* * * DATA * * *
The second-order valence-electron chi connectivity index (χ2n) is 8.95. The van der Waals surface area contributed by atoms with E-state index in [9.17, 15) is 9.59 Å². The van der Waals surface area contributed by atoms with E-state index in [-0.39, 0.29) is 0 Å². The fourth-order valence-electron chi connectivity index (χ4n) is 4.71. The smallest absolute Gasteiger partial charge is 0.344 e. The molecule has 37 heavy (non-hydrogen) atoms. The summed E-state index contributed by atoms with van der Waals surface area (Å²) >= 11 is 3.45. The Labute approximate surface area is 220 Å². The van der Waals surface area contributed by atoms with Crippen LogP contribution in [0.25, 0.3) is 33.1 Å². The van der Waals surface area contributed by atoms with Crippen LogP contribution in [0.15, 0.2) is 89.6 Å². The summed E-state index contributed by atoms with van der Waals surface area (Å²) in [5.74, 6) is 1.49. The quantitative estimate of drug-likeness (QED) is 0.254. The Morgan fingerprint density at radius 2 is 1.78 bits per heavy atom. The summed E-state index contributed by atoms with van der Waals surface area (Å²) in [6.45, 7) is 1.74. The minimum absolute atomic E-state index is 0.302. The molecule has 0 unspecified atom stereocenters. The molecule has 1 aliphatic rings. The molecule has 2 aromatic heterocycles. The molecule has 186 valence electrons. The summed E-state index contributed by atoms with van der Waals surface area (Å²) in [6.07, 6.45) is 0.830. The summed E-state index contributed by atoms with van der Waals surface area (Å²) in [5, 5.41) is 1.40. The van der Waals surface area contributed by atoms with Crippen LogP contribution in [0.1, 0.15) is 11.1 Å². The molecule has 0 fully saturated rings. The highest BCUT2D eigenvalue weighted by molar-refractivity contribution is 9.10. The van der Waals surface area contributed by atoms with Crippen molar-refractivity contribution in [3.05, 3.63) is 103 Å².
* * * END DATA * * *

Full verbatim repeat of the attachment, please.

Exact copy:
The second-order valence-electron chi connectivity index (χ2n) is 8.95. The van der Waals surface area contributed by atoms with E-state index in [9.17, 15) is 9.59 Å². The van der Waals surface area contributed by atoms with E-state index in [-0.39, 0.29) is 0 Å². The fourth-order valence-electron chi connectivity index (χ4n) is 4.71. The smallest absolute Gasteiger partial charge is 0.344 e. The molecule has 37 heavy (non-hydrogen) atoms. The summed E-state index contributed by atoms with van der Waals surface area (Å²) >= 11 is 3.45. The Labute approximate surface area is 220 Å². The van der Waals surface area contributed by atoms with Crippen LogP contribution in [0.25, 0.3) is 33.1 Å². The van der Waals surface area contributed by atoms with Crippen LogP contribution in [0.15, 0.2) is 89.6 Å². The summed E-state index contributed by atoms with van der Waals surface area (Å²) in [5.74, 6) is 1.49. The quantitative estimate of drug-likeness (QED) is 0.254. The Morgan fingerprint density at radius 2 is 1.78 bits per heavy atom. The summed E-state index contributed by atoms with van der Waals surface area (Å²) in [6.45, 7) is 1.74. The minimum absolute atomic E-state index is 0.302. The molecule has 0 unspecified atom stereocenters. The molecule has 1 aliphatic rings. The molecule has 2 aromatic heterocycles. The molecule has 186 valence electrons. The summed E-state index contributed by atoms with van der Waals surface area (Å²) in [6.07, 6.45) is 0.830. The summed E-state index contributed by atoms with van der Waals surface area (Å²) in [5, 5.41) is 1.40. The van der Waals surface area contributed by atoms with Crippen LogP contribution in [0.1, 0.15) is 11.1 Å². The molecule has 0 fully saturated rings. The highest BCUT2D eigenvalue weighted by molar-refractivity contribution is 9.10. The van der Waals surface area contributed by atoms with Crippen molar-refractivity contribution in [3.05, 3.63) is 103 Å².